“We now have people from every school, including Stern and CAS.” The troupe, comprised of five directors and 18 actors, has already performed plays by famous playwrights, such as Anton Chekov and Molière. Both adaptations were presented at the end of the fall 2012 semester, and Backstage performed “Alice in Wonderland,” during the spring 2013 semester. Tisch graduate student Gala Radinovic frequently performs in Backstage’s performances. when talking about Backstage, Radinovic said she had expressed an enthusiasm for acting and a deep-rooted sense of belonging to the club. “I love how Backstage manages to take classics, and yet put such love into them, that the productions themselves turn ... into comedy, which even the most modern day person can enjoy,” Radinovic said. Tisch junior Katherine Burns, an actress in “Overtones,” describes the performance. “It’s about two women who are having banal conversation, but the subtext of the scene is very different. The sub-
text [of the conversation] is spoken out loud by two different characters. So it’s cool to do a piece with that,” Burns said. “It makes our job a lot easier.” In addition to performing shows on a regular basis, the club also meets for acting workshops. These workshops often consist of comic impromptu theater games with role playing, from playing characters who make pig noises to crying, hysterical teens. “The workshops at Backstage are extremely fun and safe for one to play and develop as an actor,” Ra-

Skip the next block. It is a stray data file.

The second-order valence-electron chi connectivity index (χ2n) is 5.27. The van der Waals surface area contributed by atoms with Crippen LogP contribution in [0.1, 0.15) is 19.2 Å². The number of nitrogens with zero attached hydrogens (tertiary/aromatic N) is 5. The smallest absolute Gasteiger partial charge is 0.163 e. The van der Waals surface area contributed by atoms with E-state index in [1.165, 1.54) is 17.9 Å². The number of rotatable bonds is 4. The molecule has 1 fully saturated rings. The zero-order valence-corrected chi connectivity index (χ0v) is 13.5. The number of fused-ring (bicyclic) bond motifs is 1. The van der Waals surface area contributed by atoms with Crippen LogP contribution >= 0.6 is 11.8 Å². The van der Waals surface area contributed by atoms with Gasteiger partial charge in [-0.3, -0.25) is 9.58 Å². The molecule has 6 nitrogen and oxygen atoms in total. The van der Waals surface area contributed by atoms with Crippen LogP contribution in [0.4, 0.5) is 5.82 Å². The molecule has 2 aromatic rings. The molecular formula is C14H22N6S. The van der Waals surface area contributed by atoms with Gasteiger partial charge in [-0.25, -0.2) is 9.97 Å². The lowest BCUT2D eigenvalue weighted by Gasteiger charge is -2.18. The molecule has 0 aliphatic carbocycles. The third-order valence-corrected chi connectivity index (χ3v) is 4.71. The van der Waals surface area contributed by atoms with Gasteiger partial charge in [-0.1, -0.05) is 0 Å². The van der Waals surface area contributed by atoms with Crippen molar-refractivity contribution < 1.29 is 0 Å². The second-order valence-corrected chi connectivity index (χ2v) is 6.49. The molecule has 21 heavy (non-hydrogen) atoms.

BACKSTAGE cont’d on PG. 5
Backstage Theatre Company, an allsquare comedy theater club at NYU, performs various productions.
WASHINGTON SQUARE NEWS | MONDAY, OCTOBER 28, 2013 | NYUNEWS.COM
ON THE SIDE
COMPILED BY THE
Editor-in-Chief JONATHON DORNBUSH
JAKE FOLSOM There’s one witch on everyone’s minds this Halloween thanks to “American Horror Story.” But it’s not Gabourey Sidibe’s Queenie or Jessica Lange’s Fiona — it’s Stevie Nicks. One of the highlights of this season is the deconstruction of “Rhiannon’s” lyrics by Lily Rabe’s character — her implication that Nicks is secretly a witch has put a new spin on a timeless classic. This Hallow’s Eve, blame it on your “Wild Heart” by spinning classics such as “Talk to Me,” “Edge of Seventeen,” “Gypsy” or “Leather and Lace.”
JORDAN MELENDREZ Web Managing Editor
HANQING CHEN Creative Director
LYANNE NATIVIDAD Blog Editor
‘COSTUME QUEST’ JONATHON DORNBUSH
‘HALLOWEENTOWN’ JEREMY GROSSMAN When people think of their favorite Halloween film made by Disney, their answer is usually “Hocus Pocus.” But nostalgic kids of the ’90s shouldn’t overlook “Halloweentown” and its sequel, “Halloweentown II: Kalabar’s Revenge” — two seasonal classics about a teen girl who discovers she and her eccentric grandmother are witches. There’s nothing particularly horrifying about either film, but they both hold up as fun, entertaining staples of Halloween. Just ignore the third and fourth films, which have none of the campy spirit of the first two.
WASHINGTON SQUARE NEWS